THE International Organisation for Migration (IOM) is intensifying Covid-19 awareness campaigns among informal traders at Beitbridge and Chirundu border posts.
The campaign is aimed at empowering communities with risk communication management in the border areas.
Funded by the Foreign, Commonwealth and Development Office (FCDO) of the United Kingdom, the project is being managed by the IOM office in Zambia, and implemented in conjunction with IOM missions in Malawi, South Africa, and Zimbabwe
Fadzai Nyamande-Pangeti, IOM media and communication specialist, told The NewsHawks that the week-long awareness campaign, which ends over the weekend, is being held under the theme: Supporting Informal Cross Border Traders in Southern Africa to do Business Safely During the Covid-19 Pandemic.
IOM had a similar programme in Beitbridge, where they are supporting vendors at marketplaces with water.
‘‘We have targeted Beitbridge and Chirundu border crossing points, where IOM is working closely with the local authorities, ICBT (Informal Cross Border Traders) associations and other frontline departments. We have vaccination teams that will be part of awareness campaigns,’’ she said in an interview.
Nyamande-Pangeti explained that the drive for awareness has been necessitated by the outbreak of the Covid-19 pandemic that has impacted negatively on world trade, including in southern Africa.
‘‘The outbreak of Covid-19 in southern Africa led to border closures and travel restrictions throughout the region. Where cross-border trade is permitted, it has been for larger commercial flows and not for the movement of people, accompanied by quarantine measures for varying periods, often at the cost of the traveller. For informal cross-border traders, these changes have had a significant negative impact on their livelihoods as they are unable to conduct their trade normally. Covid-19 restrictions have hit informal trade harder than other sectors, with women hit particularly hard by economic losses. Post Covid-19 will add more pressure on the informal sector,’’ added Nyamande-Pangeti.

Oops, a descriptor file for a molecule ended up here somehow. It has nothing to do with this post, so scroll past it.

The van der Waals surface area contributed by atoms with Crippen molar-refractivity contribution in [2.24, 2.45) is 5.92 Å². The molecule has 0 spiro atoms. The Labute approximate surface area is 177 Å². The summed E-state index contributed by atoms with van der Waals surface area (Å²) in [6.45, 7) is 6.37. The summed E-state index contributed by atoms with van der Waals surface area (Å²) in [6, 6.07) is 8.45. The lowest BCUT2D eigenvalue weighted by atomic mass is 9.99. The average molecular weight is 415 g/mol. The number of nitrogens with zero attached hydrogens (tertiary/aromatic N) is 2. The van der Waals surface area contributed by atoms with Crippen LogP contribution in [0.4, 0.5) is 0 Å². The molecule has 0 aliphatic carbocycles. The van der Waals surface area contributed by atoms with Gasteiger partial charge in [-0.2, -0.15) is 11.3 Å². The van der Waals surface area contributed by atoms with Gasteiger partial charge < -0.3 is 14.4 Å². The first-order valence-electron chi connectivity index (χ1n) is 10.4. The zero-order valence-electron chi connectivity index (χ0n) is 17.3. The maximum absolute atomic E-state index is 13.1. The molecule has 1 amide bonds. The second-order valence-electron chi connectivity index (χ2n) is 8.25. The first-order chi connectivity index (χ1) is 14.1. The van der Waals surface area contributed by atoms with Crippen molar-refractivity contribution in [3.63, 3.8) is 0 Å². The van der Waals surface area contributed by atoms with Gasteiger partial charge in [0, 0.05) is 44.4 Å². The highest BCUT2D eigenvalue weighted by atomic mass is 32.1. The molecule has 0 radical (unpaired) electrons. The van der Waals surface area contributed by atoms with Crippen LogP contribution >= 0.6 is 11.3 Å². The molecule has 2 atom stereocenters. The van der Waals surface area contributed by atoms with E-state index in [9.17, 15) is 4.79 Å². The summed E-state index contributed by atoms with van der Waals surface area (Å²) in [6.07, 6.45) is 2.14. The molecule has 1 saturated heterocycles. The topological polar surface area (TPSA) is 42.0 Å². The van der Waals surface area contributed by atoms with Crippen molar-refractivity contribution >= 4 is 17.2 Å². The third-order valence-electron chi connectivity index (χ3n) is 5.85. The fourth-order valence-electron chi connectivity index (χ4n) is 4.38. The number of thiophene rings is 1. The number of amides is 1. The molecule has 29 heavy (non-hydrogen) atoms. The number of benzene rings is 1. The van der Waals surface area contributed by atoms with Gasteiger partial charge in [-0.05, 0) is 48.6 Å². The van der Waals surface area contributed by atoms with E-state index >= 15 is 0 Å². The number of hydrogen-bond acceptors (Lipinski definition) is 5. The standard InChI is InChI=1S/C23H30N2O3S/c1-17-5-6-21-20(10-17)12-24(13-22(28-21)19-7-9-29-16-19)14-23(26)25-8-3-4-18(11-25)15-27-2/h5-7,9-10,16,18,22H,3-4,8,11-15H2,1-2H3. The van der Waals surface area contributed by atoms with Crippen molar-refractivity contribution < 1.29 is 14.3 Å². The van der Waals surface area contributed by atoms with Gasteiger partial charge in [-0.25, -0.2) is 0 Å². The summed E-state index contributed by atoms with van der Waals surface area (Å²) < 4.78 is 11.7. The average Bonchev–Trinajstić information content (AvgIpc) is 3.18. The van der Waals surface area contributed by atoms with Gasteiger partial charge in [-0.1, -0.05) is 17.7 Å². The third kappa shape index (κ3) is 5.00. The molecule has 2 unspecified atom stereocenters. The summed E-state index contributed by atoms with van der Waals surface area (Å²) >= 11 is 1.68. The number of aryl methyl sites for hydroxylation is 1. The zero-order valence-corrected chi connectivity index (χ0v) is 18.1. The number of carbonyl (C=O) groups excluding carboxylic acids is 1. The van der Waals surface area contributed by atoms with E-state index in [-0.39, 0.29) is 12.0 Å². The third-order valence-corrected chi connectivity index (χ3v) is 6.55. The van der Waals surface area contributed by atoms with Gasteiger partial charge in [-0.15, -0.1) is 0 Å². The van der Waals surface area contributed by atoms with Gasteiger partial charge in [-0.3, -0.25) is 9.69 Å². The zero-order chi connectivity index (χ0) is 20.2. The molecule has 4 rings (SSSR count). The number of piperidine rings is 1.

Zimbabwe Chamber of Informal Economy Associations (ZCIEA) national secretary-general Wisborn Malaya applauded the IOM, saying it will bring optimism to informal workers and traders who were affected by the Covid-19 lockdown.
‘‘This support has been long overdue because many informal traders have suffered badly economically and socially. When the national lockdown started last year in March, it came with many government restrictions disadvantaging the vulnerable traders. The majority are still to recover. The latest support is very well-timed because many were expecting to benefit from government social grants support but only a handful benefitted,’’ said Malaya.
Hurungwe district medical officer Munyaradzi Chidaushe described the move as commendable.
‘‘This is a positive move for us as we believe vendors and informal traders may have missed vaccination outreach. Hurungwe has witnessed an upsurge of vaccination from both rural and farming communities. The uptake is impressive and with organisations like IOM it adds value,’’ Chidaushe said.
Malaya said they are grateful to IOM, as they expect the initiative to cut across some affected areas.
‘‘We hope their help will cover food, recapitalisation support and children’s school fees support. As an organisation we are very much thankful and say to the benefitting members when they get this support they must be innovative to kick-start their survival projects again,’’ added Malaya.
Chirundu border town is a hive of activity and connected nearby shopping centres, including Nyamakate, Elephants Walk and Karoi farming town, situated along the Harare-Chirundu highway.
Magunje growth point is a few kilometres away and was also covered.
The border town attracts large numbers of traders and buyers from Zambia and other parts of Zimbabwe.
It is also the gateway to countries to the north such as Zambia, Tanzania and Democratic Republic of Congo and is thus popular with haulage truck drivers.
‘‘The neighbouring towns and shopping centres in the district and its markets attract more cross-border traders due to its proximity with Chirundu where cross-border traders conduct buying and selling with Zambia . . . This has exposed informal traders to infection and further resulted in the marketplaces being potential Covid-19 super spreaders. We are working out with stakeholders to empower communities with information about Covid-19,’’ Nyamande-Pangeti said.
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